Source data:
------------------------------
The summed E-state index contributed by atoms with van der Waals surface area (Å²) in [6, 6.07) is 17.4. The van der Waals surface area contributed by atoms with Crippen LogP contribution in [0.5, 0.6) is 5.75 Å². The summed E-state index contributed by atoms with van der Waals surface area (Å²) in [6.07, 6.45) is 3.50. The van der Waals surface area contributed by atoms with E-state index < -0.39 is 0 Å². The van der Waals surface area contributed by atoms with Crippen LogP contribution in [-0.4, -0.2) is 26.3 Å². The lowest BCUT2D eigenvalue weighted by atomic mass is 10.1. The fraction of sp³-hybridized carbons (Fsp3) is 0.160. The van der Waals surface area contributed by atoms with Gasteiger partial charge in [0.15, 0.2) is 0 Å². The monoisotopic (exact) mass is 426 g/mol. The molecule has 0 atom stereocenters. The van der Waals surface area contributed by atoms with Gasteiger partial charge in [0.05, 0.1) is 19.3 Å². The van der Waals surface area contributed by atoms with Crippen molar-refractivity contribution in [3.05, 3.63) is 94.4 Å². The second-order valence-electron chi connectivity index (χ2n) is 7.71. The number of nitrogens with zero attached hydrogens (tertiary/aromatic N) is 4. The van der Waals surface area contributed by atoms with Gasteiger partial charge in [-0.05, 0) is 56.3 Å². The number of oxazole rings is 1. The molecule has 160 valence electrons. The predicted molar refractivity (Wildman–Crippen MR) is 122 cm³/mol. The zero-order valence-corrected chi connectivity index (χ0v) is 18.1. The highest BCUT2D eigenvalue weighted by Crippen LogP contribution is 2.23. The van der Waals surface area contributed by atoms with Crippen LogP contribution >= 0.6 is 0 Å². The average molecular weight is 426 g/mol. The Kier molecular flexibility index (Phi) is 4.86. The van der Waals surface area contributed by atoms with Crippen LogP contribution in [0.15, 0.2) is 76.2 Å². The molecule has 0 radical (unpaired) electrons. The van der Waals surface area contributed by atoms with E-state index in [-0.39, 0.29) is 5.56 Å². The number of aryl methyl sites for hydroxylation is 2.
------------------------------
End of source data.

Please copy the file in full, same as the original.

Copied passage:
The summed E-state index contributed by atoms with van der Waals surface area (Å²) in [6, 6.07) is 17.4. The van der Waals surface area contributed by atoms with Crippen LogP contribution in [0.5, 0.6) is 5.75 Å². The summed E-state index contributed by atoms with van der Waals surface area (Å²) in [6.07, 6.45) is 3.50. The van der Waals surface area contributed by atoms with E-state index < -0.39 is 0 Å². The van der Waals surface area contributed by atoms with Crippen LogP contribution in [-0.4, -0.2) is 26.3 Å². The lowest BCUT2D eigenvalue weighted by atomic mass is 10.1. The fraction of sp³-hybridized carbons (Fsp3) is 0.160. The van der Waals surface area contributed by atoms with Gasteiger partial charge in [0.15, 0.2) is 0 Å². The monoisotopic (exact) mass is 426 g/mol. The molecule has 0 atom stereocenters. The van der Waals surface area contributed by atoms with Gasteiger partial charge in [0.05, 0.1) is 19.3 Å². The van der Waals surface area contributed by atoms with Crippen molar-refractivity contribution in [3.05, 3.63) is 94.4 Å². The second-order valence-electron chi connectivity index (χ2n) is 7.71. The number of nitrogens with zero attached hydrogens (tertiary/aromatic N) is 4. The van der Waals surface area contributed by atoms with Gasteiger partial charge in [-0.05, 0) is 56.3 Å². The number of oxazole rings is 1. The molecule has 160 valence electrons. The predicted molar refractivity (Wildman–Crippen MR) is 122 cm³/mol. The zero-order valence-corrected chi connectivity index (χ0v) is 18.1. The highest BCUT2D eigenvalue weighted by Crippen LogP contribution is 2.23. The van der Waals surface area contributed by atoms with Crippen LogP contribution >= 0.6 is 0 Å². The average molecular weight is 426 g/mol. The Kier molecular flexibility index (Phi) is 4.86. The van der Waals surface area contributed by atoms with Crippen LogP contribution in [0.15, 0.2) is 76.2 Å². The molecule has 0 radical (unpaired) electrons. The van der Waals surface area contributed by atoms with E-state index in [-0.39, 0.29) is 5.56 Å². The number of aryl methyl sites for hydroxylation is 2.